Converting the visitors with localized site
When people don’t convert as much as you’d like them to on your localized website, there are 5 things to consider before you give up on that market. Check them to find out where the bottle neck and make some improvements without spending a fortune.
When people say, “my site doesn’t perform well in Japan (or any foreign market)” or “people don’t sign up on our website”, often times I find that it’s the site (yes, your site), what is preventing from people to convert. Before you give up on the market, let’s do some research, review and understand where the bottle neck is.
Are you targeting the right set of keywords? You’d be amazed how many search agencies out there still just translate the home language keywords and don’t bother doing a good keyword research in each market.
If you are not getting as much traffic as you expected, you may be going after wrong keywords.
Is your site content truly localized by adopting the cultural differences? Translation companies usually don’t do this.
In some market, you may need to provide additional information, depending on the knowledge level against the services/products.
If you are getting good number of traffic, but not taking action(s) that you want them to make (clicking “order” button, etc.) to convert, there’s a good chance that they are not interested in your services/products or didn’t like what they saw on the page.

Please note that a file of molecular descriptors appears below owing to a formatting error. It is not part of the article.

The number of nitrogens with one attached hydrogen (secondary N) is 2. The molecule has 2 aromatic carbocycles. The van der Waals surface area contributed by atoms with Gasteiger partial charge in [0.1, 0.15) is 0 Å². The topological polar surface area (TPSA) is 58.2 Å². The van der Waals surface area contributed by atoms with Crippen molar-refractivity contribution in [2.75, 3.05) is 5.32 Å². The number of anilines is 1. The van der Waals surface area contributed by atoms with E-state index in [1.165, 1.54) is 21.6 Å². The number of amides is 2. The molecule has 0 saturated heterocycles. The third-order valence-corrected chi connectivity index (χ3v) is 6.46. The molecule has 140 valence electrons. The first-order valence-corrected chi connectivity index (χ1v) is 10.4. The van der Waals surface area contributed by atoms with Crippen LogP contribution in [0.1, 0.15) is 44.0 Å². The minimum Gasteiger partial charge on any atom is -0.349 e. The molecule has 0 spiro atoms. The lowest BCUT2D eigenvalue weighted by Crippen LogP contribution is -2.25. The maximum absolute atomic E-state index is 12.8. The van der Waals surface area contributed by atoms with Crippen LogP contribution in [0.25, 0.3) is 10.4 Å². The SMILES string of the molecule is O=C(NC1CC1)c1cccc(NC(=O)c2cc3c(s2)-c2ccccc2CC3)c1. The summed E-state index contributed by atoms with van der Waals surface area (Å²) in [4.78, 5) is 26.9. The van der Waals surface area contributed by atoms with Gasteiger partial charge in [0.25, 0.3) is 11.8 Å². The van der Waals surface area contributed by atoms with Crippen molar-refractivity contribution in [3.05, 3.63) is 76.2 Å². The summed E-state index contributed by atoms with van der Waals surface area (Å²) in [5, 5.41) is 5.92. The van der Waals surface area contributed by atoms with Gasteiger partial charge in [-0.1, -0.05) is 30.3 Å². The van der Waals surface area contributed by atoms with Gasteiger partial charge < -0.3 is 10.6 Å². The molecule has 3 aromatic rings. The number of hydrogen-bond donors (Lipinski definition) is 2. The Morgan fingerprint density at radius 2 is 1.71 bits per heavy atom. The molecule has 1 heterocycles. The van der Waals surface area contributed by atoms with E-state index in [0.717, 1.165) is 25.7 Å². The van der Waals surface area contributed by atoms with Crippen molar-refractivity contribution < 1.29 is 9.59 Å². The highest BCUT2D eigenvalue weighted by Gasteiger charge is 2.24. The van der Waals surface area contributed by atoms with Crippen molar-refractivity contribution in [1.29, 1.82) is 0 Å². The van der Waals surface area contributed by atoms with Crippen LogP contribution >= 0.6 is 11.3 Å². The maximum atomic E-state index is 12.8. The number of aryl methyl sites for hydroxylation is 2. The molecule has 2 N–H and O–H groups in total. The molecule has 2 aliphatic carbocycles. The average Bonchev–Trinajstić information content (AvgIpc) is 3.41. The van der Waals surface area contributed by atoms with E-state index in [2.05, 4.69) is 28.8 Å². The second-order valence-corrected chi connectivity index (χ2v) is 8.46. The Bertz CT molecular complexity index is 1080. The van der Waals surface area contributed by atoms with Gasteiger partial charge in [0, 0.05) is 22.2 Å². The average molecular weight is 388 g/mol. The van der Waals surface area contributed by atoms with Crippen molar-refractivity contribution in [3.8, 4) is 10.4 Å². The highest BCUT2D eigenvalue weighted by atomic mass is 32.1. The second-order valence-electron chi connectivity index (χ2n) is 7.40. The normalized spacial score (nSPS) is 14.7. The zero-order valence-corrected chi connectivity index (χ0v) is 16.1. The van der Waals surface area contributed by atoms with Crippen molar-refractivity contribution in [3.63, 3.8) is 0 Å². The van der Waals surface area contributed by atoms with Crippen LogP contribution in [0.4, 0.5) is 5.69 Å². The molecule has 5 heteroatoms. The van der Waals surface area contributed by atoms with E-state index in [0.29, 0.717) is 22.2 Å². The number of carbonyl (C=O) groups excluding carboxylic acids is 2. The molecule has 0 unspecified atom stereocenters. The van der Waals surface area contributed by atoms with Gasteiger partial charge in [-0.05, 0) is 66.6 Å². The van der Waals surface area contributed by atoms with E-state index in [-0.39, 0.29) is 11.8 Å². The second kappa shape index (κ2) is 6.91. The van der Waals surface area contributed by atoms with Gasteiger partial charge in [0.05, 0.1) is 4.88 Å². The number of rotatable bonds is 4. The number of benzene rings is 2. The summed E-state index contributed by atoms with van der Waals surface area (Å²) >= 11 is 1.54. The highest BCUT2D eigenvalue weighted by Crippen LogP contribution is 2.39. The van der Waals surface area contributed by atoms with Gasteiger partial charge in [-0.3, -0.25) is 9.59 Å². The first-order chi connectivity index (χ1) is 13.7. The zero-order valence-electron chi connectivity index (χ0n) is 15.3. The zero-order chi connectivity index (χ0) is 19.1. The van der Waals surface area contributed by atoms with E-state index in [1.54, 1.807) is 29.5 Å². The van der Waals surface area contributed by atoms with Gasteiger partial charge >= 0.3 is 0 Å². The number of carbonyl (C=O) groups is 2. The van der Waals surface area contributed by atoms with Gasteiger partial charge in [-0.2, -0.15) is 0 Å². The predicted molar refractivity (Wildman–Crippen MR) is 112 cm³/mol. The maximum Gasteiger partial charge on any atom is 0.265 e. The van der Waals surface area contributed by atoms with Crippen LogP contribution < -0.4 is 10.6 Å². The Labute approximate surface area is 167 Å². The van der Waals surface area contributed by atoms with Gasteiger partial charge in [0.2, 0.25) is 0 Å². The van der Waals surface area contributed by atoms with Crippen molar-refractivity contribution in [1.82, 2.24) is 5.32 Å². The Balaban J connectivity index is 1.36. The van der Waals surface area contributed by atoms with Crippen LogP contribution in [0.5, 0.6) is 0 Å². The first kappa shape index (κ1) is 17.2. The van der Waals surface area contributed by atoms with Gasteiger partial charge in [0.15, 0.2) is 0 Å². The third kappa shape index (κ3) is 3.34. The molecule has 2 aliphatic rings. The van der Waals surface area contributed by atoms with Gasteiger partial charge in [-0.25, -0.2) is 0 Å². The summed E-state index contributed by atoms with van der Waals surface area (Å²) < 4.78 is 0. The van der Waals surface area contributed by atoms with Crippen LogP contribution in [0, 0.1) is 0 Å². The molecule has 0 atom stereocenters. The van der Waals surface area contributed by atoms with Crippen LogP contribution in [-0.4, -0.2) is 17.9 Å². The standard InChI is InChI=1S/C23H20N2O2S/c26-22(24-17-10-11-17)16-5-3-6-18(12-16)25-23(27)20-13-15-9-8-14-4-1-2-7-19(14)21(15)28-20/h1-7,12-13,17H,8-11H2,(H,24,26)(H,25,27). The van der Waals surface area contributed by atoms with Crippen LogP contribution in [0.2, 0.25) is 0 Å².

3. Conversion steps
Usually, the more steps you make people to take before the conversion points, the less they convert. You should make it as easy as possible for people to take the action (conversion point), and shouldn’t make them work so hard to do that.
Starting from the search results page, how many clicks and pages do you put people go through before they finally hit that “SEND” button? If you have the analytics tool set up correctly, you should be able to follow the path people took once they were on your site. It also shows the links people clicked. These data give you a good idea of where you lost them.
4. Being cheap on localization
Especially if you have a large site, it may not be realistic to localize the entire site at once. However, you want to localize those pages that people need to go through in order to convert.
I’ve seen some sites that make people go through un-localized pages to convert. If you land on one company’s English site and got order form in language you don’t understand after clicked “order” on English page, would you continue? Unlikely, right?
5. Consideration stage
People may not convert at first. Unless you are targeting the conversion stage keywords, it is likely that they may leave your site without converting the first time. It is important to understand your customer’s typical buying stages, product lead time, etc., and consider that when reading the website traffic/conversion data.